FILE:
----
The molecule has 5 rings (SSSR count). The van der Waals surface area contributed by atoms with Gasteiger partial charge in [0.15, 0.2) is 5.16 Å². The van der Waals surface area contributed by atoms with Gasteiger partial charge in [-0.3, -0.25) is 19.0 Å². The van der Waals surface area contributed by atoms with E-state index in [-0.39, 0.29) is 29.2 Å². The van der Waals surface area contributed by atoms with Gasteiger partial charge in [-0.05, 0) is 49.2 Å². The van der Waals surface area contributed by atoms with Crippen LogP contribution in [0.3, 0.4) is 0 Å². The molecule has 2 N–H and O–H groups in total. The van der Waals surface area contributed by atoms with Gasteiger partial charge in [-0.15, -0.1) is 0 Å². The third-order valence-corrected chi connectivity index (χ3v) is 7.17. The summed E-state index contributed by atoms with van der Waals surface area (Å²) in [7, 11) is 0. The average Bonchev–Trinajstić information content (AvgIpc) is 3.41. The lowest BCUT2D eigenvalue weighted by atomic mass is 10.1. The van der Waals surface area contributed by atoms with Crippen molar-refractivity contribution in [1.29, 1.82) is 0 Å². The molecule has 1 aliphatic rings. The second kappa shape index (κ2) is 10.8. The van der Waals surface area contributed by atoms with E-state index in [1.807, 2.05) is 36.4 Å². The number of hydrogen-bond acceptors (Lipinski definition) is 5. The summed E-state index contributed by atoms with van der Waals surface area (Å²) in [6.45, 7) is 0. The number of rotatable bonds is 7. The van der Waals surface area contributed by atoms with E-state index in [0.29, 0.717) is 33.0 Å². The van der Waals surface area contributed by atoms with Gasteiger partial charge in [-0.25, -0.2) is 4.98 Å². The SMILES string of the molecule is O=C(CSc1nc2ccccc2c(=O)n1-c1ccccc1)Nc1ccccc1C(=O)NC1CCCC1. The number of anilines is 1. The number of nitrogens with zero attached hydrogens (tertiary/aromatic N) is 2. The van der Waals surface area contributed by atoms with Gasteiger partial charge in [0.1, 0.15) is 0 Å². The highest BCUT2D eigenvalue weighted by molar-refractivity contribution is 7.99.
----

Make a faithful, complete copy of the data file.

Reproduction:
The molecule has 5 rings (SSSR count). The van der Waals surface area contributed by atoms with Gasteiger partial charge in [0.15, 0.2) is 5.16 Å². The van der Waals surface area contributed by atoms with Gasteiger partial charge in [-0.3, -0.25) is 19.0 Å². The van der Waals surface area contributed by atoms with E-state index in [-0.39, 0.29) is 29.2 Å². The van der Waals surface area contributed by atoms with Gasteiger partial charge in [-0.05, 0) is 49.2 Å². The van der Waals surface area contributed by atoms with Crippen LogP contribution in [0.3, 0.4) is 0 Å². The molecule has 2 N–H and O–H groups in total. The van der Waals surface area contributed by atoms with Gasteiger partial charge in [-0.15, -0.1) is 0 Å². The third-order valence-corrected chi connectivity index (χ3v) is 7.17. The summed E-state index contributed by atoms with van der Waals surface area (Å²) in [7, 11) is 0. The average Bonchev–Trinajstić information content (AvgIpc) is 3.41. The lowest BCUT2D eigenvalue weighted by atomic mass is 10.1. The van der Waals surface area contributed by atoms with Crippen molar-refractivity contribution in [1.29, 1.82) is 0 Å². The molecule has 1 aliphatic rings. The second kappa shape index (κ2) is 10.8. The van der Waals surface area contributed by atoms with E-state index in [1.807, 2.05) is 36.4 Å². The number of hydrogen-bond acceptors (Lipinski definition) is 5. The summed E-state index contributed by atoms with van der Waals surface area (Å²) in [6.45, 7) is 0. The number of rotatable bonds is 7. The van der Waals surface area contributed by atoms with E-state index in [0.29, 0.717) is 33.0 Å². The van der Waals surface area contributed by atoms with Gasteiger partial charge in [-0.25, -0.2) is 4.98 Å². The SMILES string of the molecule is O=C(CSc1nc2ccccc2c(=O)n1-c1ccccc1)Nc1ccccc1C(=O)NC1CCCC1. The number of anilines is 1. The number of nitrogens with zero attached hydrogens (tertiary/aromatic N) is 2. The van der Waals surface area contributed by atoms with Gasteiger partial charge in [0.1, 0.15) is 0 Å². The highest BCUT2D eigenvalue weighted by molar-refractivity contribution is 7.99.